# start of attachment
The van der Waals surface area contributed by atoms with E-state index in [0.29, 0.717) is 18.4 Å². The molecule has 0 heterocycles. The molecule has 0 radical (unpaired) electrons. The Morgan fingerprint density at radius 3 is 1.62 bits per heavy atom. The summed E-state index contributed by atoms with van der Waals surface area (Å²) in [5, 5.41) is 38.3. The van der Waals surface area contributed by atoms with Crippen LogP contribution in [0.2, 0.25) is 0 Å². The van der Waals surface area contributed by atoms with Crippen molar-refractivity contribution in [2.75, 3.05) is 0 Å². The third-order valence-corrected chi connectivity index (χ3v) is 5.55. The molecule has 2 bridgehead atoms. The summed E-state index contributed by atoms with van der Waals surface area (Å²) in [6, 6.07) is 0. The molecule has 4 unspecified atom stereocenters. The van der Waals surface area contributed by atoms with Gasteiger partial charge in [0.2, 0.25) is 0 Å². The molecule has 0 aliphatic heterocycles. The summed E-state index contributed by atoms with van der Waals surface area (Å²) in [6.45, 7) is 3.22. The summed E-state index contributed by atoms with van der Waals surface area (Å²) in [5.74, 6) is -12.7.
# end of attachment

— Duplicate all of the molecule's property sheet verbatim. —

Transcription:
The van der Waals surface area contributed by atoms with E-state index in [0.29, 0.717) is 18.4 Å². The molecule has 0 heterocycles. The molecule has 0 radical (unpaired) electrons. The Morgan fingerprint density at radius 3 is 1.62 bits per heavy atom. The summed E-state index contributed by atoms with van der Waals surface area (Å²) in [5, 5.41) is 38.3. The van der Waals surface area contributed by atoms with Crippen LogP contribution in [0.2, 0.25) is 0 Å². The van der Waals surface area contributed by atoms with Crippen molar-refractivity contribution in [2.75, 3.05) is 0 Å². The third-order valence-corrected chi connectivity index (χ3v) is 5.55. The molecule has 2 bridgehead atoms. The summed E-state index contributed by atoms with van der Waals surface area (Å²) in [6, 6.07) is 0. The molecule has 4 unspecified atom stereocenters. The van der Waals surface area contributed by atoms with Gasteiger partial charge in [0.2, 0.25) is 0 Å². The molecule has 0 aliphatic heterocycles. The summed E-state index contributed by atoms with van der Waals surface area (Å²) in [6.45, 7) is 3.22. The summed E-state index contributed by atoms with van der Waals surface area (Å²) in [5.74, 6) is -12.7.